In the words of WB Yeats ‘Things fall apart’, and it appears that William Butler got that absolutely spot on. I’ll put on a shirt bought just a few months previously and it will be faded and have the start of some draughty holes. The same can be said for human bodies. Bits wear out, fall out … blow out.
Maybe it’s all for the best. After all, if nothing changed we’d have no way to mark the passing of time.
One of Einstein’s mates, John Wheeler, pointed out that time is nature’s way of keeping everything from happening at once.
It’s a universal truth: time goes one way – down hill.
Ages ago the universe, like many Instagram influencers, was very hot and very dense. And, like the influencers, it will eventually end up cold and dead.
It’s what boffins refer to as the “heat death of the universe”. Like a climate catastrophe … only much, much bigger.
But don’t worry, there’s still plenty of time to nip down the shops or binge that streaming series your friends insist you watch. In fact you have thousands of times the current age of the universe before it all goes Pete Tong on us.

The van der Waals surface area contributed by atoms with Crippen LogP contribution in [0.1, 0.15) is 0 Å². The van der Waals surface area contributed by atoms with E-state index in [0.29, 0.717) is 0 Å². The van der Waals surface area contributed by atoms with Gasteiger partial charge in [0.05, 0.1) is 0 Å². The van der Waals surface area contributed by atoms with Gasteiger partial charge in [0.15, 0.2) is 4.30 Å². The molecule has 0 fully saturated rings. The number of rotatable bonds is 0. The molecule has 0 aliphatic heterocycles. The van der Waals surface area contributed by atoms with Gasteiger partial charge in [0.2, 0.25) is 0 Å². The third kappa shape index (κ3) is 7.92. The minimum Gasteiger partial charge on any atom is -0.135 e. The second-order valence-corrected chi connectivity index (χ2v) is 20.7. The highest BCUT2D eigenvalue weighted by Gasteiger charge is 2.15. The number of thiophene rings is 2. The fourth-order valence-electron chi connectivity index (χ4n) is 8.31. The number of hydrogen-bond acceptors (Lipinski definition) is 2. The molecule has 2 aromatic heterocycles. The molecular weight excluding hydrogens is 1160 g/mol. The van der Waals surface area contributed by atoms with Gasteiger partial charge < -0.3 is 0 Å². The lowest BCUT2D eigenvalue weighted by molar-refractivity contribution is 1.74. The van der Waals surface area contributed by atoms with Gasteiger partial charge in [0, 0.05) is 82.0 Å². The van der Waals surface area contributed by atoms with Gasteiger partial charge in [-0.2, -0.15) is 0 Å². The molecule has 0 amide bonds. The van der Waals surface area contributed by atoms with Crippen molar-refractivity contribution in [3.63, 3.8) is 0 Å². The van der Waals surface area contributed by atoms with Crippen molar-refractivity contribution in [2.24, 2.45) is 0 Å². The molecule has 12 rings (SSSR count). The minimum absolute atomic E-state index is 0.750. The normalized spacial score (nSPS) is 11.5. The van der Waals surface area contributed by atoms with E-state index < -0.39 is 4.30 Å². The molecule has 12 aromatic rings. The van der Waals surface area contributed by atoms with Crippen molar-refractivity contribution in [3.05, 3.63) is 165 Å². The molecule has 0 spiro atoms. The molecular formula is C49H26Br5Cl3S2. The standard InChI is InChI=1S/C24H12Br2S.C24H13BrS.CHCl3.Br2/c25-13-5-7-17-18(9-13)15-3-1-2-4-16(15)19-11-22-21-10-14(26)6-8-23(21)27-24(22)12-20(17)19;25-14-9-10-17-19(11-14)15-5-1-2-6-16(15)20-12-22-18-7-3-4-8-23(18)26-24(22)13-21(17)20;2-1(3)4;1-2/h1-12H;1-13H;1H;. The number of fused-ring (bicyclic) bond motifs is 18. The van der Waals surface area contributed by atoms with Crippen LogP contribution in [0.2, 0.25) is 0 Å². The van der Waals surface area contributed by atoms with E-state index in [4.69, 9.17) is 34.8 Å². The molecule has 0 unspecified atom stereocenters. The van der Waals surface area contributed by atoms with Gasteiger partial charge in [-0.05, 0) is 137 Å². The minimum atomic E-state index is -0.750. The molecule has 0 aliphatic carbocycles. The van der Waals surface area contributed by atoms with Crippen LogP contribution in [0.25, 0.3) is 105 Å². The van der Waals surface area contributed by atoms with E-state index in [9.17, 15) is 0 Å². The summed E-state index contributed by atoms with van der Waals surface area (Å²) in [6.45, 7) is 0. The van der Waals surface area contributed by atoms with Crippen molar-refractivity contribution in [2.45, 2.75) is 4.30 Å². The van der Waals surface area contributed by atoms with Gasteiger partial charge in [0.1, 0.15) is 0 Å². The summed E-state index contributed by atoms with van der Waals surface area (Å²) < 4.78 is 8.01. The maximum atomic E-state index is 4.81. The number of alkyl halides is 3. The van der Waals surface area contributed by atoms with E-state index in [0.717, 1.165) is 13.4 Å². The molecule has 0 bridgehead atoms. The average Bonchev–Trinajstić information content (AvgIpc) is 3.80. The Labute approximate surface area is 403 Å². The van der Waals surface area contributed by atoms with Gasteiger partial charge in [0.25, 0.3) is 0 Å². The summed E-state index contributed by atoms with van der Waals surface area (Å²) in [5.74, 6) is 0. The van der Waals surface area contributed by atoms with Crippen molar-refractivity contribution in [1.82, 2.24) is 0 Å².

The consensus is that time’s one way street actually gets its direction from all this falling apart of things. It’s a numbers game called Entropy. Drop your mum’s favourite china teacup and suddenly you’re history.
Sadly, you can’t throw all the shards on the ground and expect them to clump together to re-make the teacup any more than you can go back in time and not drop it on the floor.
Anyway, talking about long times, here is this week’s question. A gold miner builds a machine which can produce two million atoms of gold each and every second.
How long would the miner need to run the machine before it produces a single gram of gold?